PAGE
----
The Dilation Syndrome
In sports, injuries can result from being too flexible, or more flexible than you are strong. In meditation, a crucial balance seems to be sensitivity and strength. Meditation does tend to make you more sensitive, and if you meditate just the right amount for your daily activity, just living your life will make you stronger. But if you meditate too much, you may become too sensitive too fast. I am thinking of calling this The Dilation Syndrome, because it may be related to the chakras opening too rapidly. The analogy I am making is that opening the chakras is like learning to dilate your pupils – if they are too wide open, then they will not adapt to the light levels, and bright lights will hurt your eyes. You may then become afraid of the light or think "the light is hurting me."
I have just been noticing this syndrome in people who started meditating in their late teens or early twenties, when their personality is not fully formed and they are not fully engaged with the world yet. Here is how the syndrome seems to begin: the individual starts meditating during college years or just after, and has profound inner experiences of peace. They also absorb Eastern teachings encouraging passivity. They do not get the teaching that you need to balance meditation with expression. The more you meditate, the more you need to go out and live it up. They read spiritual material, cultivate a mood of equanimity and calmness, and become more sensitive than they are strong.
As a result of cultivating sensitivity, they start to hate everyone. Because they see themselves as spiritual, everyone else is unspiritual in some way and fallen, except for certain spiritual heroes, who would be the dead Asian males on their altars, and maybe one living Asian male. Then they cover this disgust with humanity with a veneer of compassion or tolerance, and there they go – a person with artificial layers, who even 20 years later is irritable. The irritability shows up in problems forming lasting human relationships and a complicated internal balancing act.
I have to reach here to develop a language to talk about the dynamics. The basic pattern is that the individual has learned to manipulate their internal rhythms through meditation. As part of a spiritual attitude, they suppress their natural dislike of other people. This lowers their guard, dissolves their boundaries. As a result of having too-permeable boundaries, they experience other people as a really "getting under their skin." As a result of this irritation, they find they don't want to be around people. But they get lonely, so they have to be around people. Then they resent the people they are around.
And the whole issue seems to be that the meditator is not living her or his own real life. When people are just in their authentic personality, the energy flow of their own natural movements creates a spontanously appropriate boundary. These meditators artificually keep their "energy pupils" too open, and so they are always squinting in the daylight and being hurt by brightness.
Approaches to Healing Dilation
The basic cure for this syndrome is to rediscover your instinctive joy of life and become more aggressive in pursuing your desires and dreams. This changes the quality of energy flow through and around the body, so you become more attuned to what you want, and therefore less attuned to how gross the world is. This usually takes several years to accomplish - about as much time as it took to get into the syndrome in the first place. Good effects can be felt almost instantly in some cases, if you stop repressing the self. People under the age of about 25 are sometimes able to turn on a dime, once they see the mistake they were making.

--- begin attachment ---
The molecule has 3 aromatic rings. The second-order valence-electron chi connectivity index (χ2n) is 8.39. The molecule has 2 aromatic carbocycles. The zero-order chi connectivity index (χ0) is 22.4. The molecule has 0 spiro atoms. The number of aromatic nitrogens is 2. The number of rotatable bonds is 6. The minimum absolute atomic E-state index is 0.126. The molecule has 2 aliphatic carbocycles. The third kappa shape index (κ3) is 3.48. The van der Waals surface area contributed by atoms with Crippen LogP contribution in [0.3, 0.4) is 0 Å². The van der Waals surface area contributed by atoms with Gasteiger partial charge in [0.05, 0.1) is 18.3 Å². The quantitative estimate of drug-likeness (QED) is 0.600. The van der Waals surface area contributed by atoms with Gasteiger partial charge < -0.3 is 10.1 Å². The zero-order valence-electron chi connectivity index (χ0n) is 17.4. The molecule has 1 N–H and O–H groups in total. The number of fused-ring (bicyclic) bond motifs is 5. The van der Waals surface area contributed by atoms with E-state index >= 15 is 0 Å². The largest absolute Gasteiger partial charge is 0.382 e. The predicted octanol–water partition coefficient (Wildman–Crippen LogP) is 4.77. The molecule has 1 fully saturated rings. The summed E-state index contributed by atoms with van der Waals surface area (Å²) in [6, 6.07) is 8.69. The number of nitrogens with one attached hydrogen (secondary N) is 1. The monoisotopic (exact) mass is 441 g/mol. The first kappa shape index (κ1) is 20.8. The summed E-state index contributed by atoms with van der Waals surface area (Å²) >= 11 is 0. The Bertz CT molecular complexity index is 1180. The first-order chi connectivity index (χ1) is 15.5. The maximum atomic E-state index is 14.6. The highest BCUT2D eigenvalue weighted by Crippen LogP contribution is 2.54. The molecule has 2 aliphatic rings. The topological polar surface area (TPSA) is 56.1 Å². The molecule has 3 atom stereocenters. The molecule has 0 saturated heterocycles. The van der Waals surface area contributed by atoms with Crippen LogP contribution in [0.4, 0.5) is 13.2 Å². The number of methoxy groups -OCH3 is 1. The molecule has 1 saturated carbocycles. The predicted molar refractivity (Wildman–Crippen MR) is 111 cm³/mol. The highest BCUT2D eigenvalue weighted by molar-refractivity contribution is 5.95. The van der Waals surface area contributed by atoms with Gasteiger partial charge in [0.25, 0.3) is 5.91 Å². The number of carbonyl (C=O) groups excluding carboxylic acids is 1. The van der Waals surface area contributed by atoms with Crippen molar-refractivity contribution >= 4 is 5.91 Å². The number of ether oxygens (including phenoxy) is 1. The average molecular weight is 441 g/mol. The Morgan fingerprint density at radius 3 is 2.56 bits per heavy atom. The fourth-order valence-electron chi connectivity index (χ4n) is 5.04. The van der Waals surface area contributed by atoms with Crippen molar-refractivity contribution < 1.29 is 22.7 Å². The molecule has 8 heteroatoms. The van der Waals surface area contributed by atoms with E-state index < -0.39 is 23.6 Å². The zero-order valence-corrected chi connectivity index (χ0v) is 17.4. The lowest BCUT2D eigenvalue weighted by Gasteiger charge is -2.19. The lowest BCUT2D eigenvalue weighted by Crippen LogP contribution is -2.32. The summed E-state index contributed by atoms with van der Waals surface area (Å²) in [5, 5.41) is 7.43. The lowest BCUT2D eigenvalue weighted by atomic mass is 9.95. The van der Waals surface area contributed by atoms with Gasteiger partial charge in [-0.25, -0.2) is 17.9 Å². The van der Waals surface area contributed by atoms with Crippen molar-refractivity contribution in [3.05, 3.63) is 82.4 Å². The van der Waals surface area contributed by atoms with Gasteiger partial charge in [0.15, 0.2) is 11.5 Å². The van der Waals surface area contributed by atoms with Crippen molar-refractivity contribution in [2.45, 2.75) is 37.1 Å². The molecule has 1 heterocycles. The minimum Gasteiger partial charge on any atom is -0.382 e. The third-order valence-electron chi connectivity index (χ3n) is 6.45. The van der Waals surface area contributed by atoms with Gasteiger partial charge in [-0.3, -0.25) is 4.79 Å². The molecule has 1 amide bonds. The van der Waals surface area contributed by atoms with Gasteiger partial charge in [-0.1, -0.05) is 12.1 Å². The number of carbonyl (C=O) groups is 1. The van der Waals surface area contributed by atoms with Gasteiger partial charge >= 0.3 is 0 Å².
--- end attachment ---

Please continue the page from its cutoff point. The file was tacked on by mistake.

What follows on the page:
If you find yourself feeling overly sensitive, here are some areas to explore.
Aggression. Having a desired outcome and focusing on it narrows the field of attention, and as a side-effect of this narrowing, the chakras become less sensitive to outside impressions. You have to figure out what it is you want, underneath all that spiritual self-brainwashing. And then just go for it.
Diet. Eat meat, or fish or birds. Eat for strength, not "purity."
Sports. Almost all sports require a lot of aggression, competition, and dynamic focus.
Martial Arts. Some of the martial arts consciously activate chi, or the life force, and focus it for defense and attack. This is good energy-exercise and over time can result in the chakras regaining their natural balance between open and closed.
Tai Chi can be especially good for this, as is Qi Gong. How good the art is for you will probably depend on your relationship to the teacher you are working with as much or more than the art you are studying. You can learn a lot from DVDs, so check that out also.
Once you learn how to activate your energy shielding or close your chakras with Tai Chi, expect to have to spend a few minutes a day for many years doing so. It is much more challenging to close the chakras than to open them.
Minimize Meditation Time. Some people I encounter are meditating way too much for their stage of life, and benefit from meditating less. I often meet people who have been meditating for 45 minutes to an hour at a time. There is a natural body rhythm of about 20 minutes, and that is a good minimal amount of meditation for the morning and evening.